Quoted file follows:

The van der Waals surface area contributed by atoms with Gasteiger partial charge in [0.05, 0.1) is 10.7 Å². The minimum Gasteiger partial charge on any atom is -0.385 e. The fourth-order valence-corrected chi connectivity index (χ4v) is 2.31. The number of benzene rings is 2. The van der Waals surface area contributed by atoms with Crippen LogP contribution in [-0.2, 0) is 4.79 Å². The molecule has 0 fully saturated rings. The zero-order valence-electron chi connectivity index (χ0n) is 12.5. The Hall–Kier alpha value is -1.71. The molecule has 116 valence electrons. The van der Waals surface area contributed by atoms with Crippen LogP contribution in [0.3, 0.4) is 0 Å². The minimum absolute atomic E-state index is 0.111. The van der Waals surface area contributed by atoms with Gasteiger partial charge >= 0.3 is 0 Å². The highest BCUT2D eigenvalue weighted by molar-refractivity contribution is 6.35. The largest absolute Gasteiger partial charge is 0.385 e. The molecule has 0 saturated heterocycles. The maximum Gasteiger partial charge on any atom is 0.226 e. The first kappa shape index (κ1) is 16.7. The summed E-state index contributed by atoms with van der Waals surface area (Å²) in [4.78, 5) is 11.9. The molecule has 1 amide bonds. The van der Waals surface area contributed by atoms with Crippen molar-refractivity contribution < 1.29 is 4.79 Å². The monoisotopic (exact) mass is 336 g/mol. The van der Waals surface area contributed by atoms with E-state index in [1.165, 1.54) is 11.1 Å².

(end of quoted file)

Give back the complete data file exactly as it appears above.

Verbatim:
The van der Waals surface area contributed by atoms with Gasteiger partial charge in [0.05, 0.1) is 10.7 Å². The minimum Gasteiger partial charge on any atom is -0.385 e. The fourth-order valence-corrected chi connectivity index (χ4v) is 2.31. The number of benzene rings is 2. The van der Waals surface area contributed by atoms with Crippen LogP contribution in [-0.2, 0) is 4.79 Å². The molecule has 0 fully saturated rings. The zero-order valence-electron chi connectivity index (χ0n) is 12.5. The Hall–Kier alpha value is -1.71. The molecule has 116 valence electrons. The van der Waals surface area contributed by atoms with Crippen LogP contribution in [0.3, 0.4) is 0 Å². The minimum absolute atomic E-state index is 0.111. The van der Waals surface area contributed by atoms with Gasteiger partial charge >= 0.3 is 0 Å². The highest BCUT2D eigenvalue weighted by molar-refractivity contribution is 6.35. The largest absolute Gasteiger partial charge is 0.385 e. The molecule has 0 saturated heterocycles. The maximum Gasteiger partial charge on any atom is 0.226 e. The first kappa shape index (κ1) is 16.7. The summed E-state index contributed by atoms with van der Waals surface area (Å²) in [4.78, 5) is 11.9. The molecule has 1 amide bonds. The van der Waals surface area contributed by atoms with Crippen molar-refractivity contribution < 1.29 is 4.79 Å². The monoisotopic (exact) mass is 336 g/mol. The van der Waals surface area contributed by atoms with E-state index in [1.165, 1.54) is 11.1 Å².